The key to thinking of this is in the second example I gave of the bags of marbles. I admit the salesmen example might be confusing.

    Note: we are not asking to predict the group averages. We are interested in saying something about the two men in front of us. (Or the two marbles we’ll draw out.)

  11. If 2% of the Brand X widgits are defective and 1% of Brand Y widgets are defective, there is enough information there to say, if the price is equal I would rather buy Brand Y. However, it would be false to say, If you have a brand X widget it will probably break.

  12. Briggs,

    Fair enough.

    Please point me to the specific articles. That would be appreciated.

    As I stated above, “If you think that being part of a group implies that you have the probabalistic attributes associated with the group, you are mistaken.”

    Knowing the proabilities of a collective can never let you know anything about the individual (assuming that we are dealing with probability, so the set in not unified with the same attributes).

    Put all the billard balls in an urn, and yes the probability of choosing the black ball is 1 in 15. But once you select your ball, it has either a 100% probability of being black or 0% probability of being black. It makes no sense to claim that the ball I hold, but cannot see, has the same characteristics as the probability of the collective.

    Assume 1000 football fans, 700 Steeler fans and 300 Browns fans. That knowledge tells you nothing about the fan you select at random. It tells you info around a randomly selected subgroup of (say) 100. But nothing about the individual.

    I consider your view (the mainstream, I admit) to be the Schoedinger’s Cat view of probability. Your selection exists in a quantum state until revealed.

    BTW, I took “Von Mises would get that right. Plus, he’d be happy that he still has some supporters.” to imply that Mises would have agreed.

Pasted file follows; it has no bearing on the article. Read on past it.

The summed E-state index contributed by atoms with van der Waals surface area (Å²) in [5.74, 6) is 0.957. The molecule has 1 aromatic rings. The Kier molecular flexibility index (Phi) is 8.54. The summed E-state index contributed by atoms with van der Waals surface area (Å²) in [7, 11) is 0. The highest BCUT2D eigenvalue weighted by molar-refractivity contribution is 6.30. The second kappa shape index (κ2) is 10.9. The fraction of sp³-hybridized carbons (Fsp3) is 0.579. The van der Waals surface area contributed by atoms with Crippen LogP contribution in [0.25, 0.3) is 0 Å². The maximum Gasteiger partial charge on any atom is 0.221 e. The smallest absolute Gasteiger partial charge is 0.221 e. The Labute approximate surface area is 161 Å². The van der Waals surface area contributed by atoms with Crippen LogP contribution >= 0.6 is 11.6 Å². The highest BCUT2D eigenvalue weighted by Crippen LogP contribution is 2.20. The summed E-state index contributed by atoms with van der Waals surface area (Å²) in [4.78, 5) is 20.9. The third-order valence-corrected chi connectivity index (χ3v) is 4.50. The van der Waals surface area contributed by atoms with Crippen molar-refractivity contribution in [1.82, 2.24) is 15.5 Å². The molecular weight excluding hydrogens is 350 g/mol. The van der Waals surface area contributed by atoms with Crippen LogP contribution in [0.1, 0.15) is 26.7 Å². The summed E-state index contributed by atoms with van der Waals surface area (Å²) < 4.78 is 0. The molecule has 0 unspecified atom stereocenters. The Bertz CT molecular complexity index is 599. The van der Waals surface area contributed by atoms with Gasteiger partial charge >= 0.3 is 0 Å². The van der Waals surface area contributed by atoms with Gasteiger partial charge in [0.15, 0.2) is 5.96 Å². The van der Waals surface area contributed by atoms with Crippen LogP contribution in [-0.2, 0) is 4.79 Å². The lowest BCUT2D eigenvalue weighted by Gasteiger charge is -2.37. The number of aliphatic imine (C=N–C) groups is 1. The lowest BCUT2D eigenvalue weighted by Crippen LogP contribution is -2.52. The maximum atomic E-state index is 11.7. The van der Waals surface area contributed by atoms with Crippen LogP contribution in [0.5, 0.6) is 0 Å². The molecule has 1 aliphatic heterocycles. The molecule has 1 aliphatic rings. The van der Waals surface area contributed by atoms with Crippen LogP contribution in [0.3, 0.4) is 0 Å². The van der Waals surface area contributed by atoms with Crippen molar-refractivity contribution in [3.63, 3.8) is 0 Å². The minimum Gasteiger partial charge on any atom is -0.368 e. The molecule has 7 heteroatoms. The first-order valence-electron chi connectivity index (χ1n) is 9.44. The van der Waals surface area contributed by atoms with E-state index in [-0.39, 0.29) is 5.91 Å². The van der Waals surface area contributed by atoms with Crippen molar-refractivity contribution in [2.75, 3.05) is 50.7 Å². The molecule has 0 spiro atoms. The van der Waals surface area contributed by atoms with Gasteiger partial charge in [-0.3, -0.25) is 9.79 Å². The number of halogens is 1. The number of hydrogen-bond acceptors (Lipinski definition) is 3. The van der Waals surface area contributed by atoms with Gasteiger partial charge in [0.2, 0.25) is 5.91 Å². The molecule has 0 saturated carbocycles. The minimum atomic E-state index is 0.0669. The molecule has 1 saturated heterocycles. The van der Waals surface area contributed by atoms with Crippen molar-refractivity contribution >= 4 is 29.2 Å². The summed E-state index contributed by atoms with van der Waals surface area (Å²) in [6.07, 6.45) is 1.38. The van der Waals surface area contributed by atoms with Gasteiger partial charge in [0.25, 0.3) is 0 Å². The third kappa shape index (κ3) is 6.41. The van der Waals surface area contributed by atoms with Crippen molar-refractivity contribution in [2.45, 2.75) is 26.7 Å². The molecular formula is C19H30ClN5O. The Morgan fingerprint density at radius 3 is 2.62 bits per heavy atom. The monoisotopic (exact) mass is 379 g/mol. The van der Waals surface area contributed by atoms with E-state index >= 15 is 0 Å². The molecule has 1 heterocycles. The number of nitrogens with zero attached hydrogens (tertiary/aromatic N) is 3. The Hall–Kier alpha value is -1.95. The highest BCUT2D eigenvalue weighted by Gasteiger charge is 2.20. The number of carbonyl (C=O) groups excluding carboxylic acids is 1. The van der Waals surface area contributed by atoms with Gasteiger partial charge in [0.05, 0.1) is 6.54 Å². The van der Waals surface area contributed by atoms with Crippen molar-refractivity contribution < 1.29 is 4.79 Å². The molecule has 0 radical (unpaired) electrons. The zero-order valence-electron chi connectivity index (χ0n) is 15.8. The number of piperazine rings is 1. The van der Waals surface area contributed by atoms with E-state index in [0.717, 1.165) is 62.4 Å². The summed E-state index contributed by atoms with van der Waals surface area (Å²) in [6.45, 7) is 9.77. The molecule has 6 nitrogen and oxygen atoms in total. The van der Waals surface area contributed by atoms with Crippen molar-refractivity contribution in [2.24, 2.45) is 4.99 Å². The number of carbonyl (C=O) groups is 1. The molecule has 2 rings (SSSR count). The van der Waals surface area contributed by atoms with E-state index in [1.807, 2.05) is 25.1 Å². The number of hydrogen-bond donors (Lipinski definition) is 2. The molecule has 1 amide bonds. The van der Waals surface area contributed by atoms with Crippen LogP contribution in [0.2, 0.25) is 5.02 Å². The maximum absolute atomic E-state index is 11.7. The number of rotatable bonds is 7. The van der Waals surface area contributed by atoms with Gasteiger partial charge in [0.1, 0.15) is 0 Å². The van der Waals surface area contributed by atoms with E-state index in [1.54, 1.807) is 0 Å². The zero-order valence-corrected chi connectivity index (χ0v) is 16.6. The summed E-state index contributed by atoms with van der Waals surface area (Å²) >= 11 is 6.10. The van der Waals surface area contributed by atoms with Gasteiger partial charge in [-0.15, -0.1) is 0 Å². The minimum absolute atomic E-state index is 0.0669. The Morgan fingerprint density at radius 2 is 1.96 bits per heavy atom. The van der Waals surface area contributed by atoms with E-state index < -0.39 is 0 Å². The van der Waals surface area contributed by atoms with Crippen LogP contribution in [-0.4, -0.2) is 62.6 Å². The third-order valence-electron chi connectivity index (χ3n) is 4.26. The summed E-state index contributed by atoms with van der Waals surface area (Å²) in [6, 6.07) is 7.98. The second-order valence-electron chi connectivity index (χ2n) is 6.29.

13. Matt,

    My read on the Ayn Rand quote is akin to your earlier analysis of men and women. I interpreted the quote to be referencing the tails of the mental ability curves. If there is greater variability in mental ability in Race A compared to Race B, but the mean mental abilities are identical, then you would have a situation consistent with Rand’s comment.

    For my argument I’ll assume normal distributions of intelligence for both populations. The conditions that Rand’s comment implies are that the right extrema of population A (incidence of superior brainpower is greater) is greater than for population B. If the mean of the A mental ability is greater than the mean of B mental ability then I contend her statement is false.

    If the mean of the A mental ability is identical to the mean of the B mental ability then I contend her statement is true.

    My school days training said that for a statement to be true it must be always true, so I acknowledge that using my assumptions Rand’s statement is false. However there are conditions where her statement is true. Under those conditions the corrolary statement is also true:

    ‘Even if it were proved…that the incidence of men of potentially inferior brain power is greater among the members of certain races than among the members of others, it would still tell us nothing about any given individual and it would be irrelevant to one’s judgment of him.’

  14. Earle Williams & Jim,

    Not quite. Let’s repeat Rand: Even if it were proved…that the incidence of men of potentially superior brain power is greater among the members of certain races than among the members of others, it would still tell us nothing about any given individual and it would be irrelevant to one’s judgment of him.